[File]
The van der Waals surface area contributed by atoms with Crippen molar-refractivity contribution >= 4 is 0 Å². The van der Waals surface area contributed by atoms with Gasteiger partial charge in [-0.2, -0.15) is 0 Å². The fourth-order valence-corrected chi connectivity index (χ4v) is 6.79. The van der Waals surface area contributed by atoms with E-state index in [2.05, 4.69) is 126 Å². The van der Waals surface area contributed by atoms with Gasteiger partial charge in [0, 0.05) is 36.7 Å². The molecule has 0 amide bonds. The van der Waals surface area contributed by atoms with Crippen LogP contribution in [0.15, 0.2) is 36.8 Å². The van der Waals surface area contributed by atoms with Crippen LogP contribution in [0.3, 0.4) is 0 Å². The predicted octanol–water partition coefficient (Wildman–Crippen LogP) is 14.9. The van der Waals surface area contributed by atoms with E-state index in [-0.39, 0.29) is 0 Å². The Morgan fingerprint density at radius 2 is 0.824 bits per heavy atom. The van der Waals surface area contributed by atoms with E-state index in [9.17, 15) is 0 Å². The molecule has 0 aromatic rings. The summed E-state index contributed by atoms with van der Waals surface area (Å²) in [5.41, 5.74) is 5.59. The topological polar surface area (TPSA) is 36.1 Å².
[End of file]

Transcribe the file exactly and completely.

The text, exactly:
The van der Waals surface area contributed by atoms with Crippen molar-refractivity contribution >= 4 is 0 Å². The van der Waals surface area contributed by atoms with Gasteiger partial charge in [-0.2, -0.15) is 0 Å². The fourth-order valence-corrected chi connectivity index (χ4v) is 6.79. The van der Waals surface area contributed by atoms with E-state index in [2.05, 4.69) is 126 Å². The van der Waals surface area contributed by atoms with Gasteiger partial charge in [0, 0.05) is 36.7 Å². The molecule has 0 amide bonds. The van der Waals surface area contributed by atoms with Crippen LogP contribution in [0.15, 0.2) is 36.8 Å². The van der Waals surface area contributed by atoms with Crippen LogP contribution in [0.3, 0.4) is 0 Å². The predicted octanol–water partition coefficient (Wildman–Crippen LogP) is 14.9. The van der Waals surface area contributed by atoms with E-state index in [-0.39, 0.29) is 0 Å². The Morgan fingerprint density at radius 2 is 0.824 bits per heavy atom. The van der Waals surface area contributed by atoms with E-state index in [9.17, 15) is 0 Å². The molecule has 0 aromatic rings. The summed E-state index contributed by atoms with van der Waals surface area (Å²) in [5.41, 5.74) is 5.59. The topological polar surface area (TPSA) is 36.1 Å².